SAN DIEGO, CA—At the 53rd American Society of Hematology Annual Meeting and Exposition, study investigators presented data showing that bafetinib has therapeutic potential in the treatment of patients with B-cell chronic lymphocytic leukemia (B-CLL) who relapsed or were refractory to >1 course of treatment with either an alkylating agent, rituximab, or a fludarabine-based regimen.
Bafetinib, BCR-ABL/Lyn dual tyrosine kinase inhibitor, may suppress the growth of CLL cells by inhibition of Lyn kinase. Imatinib-resistant CLL cells are associated with an overexpression of Lyn kinase, a factor in the proliferation and survival of B-CLL cells. Bafetinib has no effect on c-Src kinase activity and is expected to be less toxic than other broad Src family kinase inhibitors.
In a single arm, open-label, Phase 2 trial, patients were given bafetinib 240mg orally twice daily initially; the dose could be adjusted up to 360mg twice daily. Treatment was continued for 12 months or until disease progression or unacceptable toxicity. The primary endpoint was response assessment (complete, partial, nodular partial, nodal) by International Workshop Chronic Lymphocytic Leukemia Criteria (IWCLL). Secondary endpoints included toxicity, response duration, and progression-free survival. At the time of analysis, a total of 16 patients in the intent-to-treat population had received bafetinib; to date, a total of 18 patients have been enrolled. The median age was 70.5 years (range 54–88). Of 12 patients tested, nine had the chromosomal aberration del(17p;13). The median number of prior treatment regimens was three (range 1–6). Five patients were Rai stage I (31%), five patients were Rai stage II (31%), one patient was Rai stage III (6%), and five patients were Rai stage IV (31%). Fourteen patients had ECOG performance scores of ≤1.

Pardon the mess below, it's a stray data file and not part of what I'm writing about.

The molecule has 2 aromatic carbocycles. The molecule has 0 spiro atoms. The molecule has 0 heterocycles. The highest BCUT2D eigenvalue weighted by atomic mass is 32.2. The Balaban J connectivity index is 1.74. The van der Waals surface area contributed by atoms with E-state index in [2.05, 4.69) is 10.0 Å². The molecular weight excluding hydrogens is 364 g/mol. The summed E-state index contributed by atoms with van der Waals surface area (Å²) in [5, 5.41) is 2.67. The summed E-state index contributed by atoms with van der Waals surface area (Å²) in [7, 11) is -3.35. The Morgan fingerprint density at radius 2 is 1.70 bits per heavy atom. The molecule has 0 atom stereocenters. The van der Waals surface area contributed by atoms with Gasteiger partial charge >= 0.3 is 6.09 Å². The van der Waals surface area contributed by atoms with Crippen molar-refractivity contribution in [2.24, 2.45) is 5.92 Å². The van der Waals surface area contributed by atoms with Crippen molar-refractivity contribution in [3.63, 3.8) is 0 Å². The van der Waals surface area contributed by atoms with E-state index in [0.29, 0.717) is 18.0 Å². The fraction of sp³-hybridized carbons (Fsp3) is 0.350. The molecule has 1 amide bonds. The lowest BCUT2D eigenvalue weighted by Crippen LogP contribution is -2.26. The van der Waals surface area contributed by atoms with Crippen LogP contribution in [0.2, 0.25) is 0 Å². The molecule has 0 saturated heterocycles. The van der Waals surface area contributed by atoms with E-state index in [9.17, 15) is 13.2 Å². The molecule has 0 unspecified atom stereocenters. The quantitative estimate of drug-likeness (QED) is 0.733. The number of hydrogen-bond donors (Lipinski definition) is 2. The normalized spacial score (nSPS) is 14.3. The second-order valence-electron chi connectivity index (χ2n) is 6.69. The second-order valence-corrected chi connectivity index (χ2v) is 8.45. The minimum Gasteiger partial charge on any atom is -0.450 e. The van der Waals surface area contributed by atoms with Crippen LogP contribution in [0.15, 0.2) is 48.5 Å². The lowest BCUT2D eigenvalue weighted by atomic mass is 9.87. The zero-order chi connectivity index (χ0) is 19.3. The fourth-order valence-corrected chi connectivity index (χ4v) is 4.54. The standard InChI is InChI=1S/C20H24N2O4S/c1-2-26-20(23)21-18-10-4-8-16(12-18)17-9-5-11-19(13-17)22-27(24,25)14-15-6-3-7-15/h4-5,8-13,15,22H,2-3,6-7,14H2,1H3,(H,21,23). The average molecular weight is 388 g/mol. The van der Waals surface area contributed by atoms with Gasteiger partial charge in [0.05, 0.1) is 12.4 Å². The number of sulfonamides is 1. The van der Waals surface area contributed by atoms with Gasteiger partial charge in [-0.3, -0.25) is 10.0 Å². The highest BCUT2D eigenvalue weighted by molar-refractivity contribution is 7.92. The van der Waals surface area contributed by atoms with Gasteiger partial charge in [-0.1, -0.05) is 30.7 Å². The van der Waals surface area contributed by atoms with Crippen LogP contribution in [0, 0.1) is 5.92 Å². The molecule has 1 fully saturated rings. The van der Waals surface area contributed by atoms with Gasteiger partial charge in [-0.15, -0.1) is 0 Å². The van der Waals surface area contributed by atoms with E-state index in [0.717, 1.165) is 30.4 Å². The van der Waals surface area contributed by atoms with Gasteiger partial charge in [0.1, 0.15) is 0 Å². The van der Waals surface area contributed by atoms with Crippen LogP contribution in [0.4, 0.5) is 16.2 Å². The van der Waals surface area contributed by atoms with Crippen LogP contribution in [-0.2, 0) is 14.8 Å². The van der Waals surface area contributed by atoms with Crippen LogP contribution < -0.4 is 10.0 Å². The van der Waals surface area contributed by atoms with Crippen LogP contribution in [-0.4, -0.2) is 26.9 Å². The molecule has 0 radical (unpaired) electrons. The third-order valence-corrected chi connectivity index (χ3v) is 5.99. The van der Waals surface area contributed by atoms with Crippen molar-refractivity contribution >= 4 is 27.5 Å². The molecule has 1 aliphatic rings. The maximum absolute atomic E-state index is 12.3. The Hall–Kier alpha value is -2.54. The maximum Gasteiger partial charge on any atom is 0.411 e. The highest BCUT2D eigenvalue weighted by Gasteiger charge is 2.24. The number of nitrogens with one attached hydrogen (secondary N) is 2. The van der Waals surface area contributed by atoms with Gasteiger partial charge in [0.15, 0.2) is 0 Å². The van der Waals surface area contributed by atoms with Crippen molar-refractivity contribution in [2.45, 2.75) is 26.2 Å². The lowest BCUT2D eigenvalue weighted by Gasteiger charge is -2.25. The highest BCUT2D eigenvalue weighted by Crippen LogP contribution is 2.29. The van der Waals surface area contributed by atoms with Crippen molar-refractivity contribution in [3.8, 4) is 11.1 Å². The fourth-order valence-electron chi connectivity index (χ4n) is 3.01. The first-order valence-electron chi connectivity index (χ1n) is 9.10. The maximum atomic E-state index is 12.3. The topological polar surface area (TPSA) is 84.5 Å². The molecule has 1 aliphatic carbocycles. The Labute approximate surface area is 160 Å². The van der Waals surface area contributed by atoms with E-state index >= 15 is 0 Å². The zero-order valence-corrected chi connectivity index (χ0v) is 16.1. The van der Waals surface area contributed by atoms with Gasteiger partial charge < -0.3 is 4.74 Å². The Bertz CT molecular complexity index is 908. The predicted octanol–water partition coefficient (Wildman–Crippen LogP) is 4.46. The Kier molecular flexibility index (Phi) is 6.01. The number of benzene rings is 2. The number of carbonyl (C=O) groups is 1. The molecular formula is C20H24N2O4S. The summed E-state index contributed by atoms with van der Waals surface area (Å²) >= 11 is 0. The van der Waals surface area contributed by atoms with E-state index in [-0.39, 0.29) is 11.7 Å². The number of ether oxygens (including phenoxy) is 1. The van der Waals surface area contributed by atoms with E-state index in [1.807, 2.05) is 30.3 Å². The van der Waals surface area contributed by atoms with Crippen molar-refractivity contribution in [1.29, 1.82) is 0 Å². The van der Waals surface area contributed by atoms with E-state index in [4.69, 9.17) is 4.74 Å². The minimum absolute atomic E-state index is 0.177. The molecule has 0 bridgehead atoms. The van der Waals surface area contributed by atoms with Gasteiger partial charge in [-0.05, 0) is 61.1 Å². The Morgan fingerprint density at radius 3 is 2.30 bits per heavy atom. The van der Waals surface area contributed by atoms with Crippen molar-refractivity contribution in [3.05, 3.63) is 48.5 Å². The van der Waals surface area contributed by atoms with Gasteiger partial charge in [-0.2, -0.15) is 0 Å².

The median duration of treatment with bafetinib was two months (range 0.25–5). Twelve patients were evaluable for response (baseline plus at least one post-baseline evaluation). There were no objective responses following the IWCLL’s 2008 criteria. Nodal responses, defined as ≥30% reduction in sum of areas of measurable lymph nodes and ≥30% shrinkage in spleen size, were seen in six of the evaluable patients. Four patients had stable disease post baseline assessments, while two patients demonstrated progressive disease at their initial evaluation post baseline. During the first three months of treatment, 50% of evaluable patients had a >50% increase in their absolute lymphocyte counts.
Fourteen patients were evaluable for toxicity. No treatment-related serious adverse events occurred at the time of analysis. Grade 1/2 adverse events constituted the majority of treatment-related adverse events; elevated liver enzymes (64%), fatigue (25%), and nausea (19%) were the most common. One patient had Grade 3 elevated liver enzymes and was removed from the study. Anemia (13%) was the most frequently occurring Grade 3/4 adverse event.
Bafetinib shows activity, though limited, at a dose of 240mg orally twice daily, with no treatment-limiting toxicity seen, said Tapan Kadia, MD of MD Anderson Cancer Center, Houston, TX. However, at this dose, a preliminary pharmacokinetic analysis from a parallel solid tumor showed that peak bafetinib concentrations reached a level below that which inhibits the growth of B-CLL cells in vitro. A higher dose (360mg orally twice daily) is being studied. Based on the results of this trial, bafetinib should be further studied in combination with monoclonal antibodies and chemotherapy.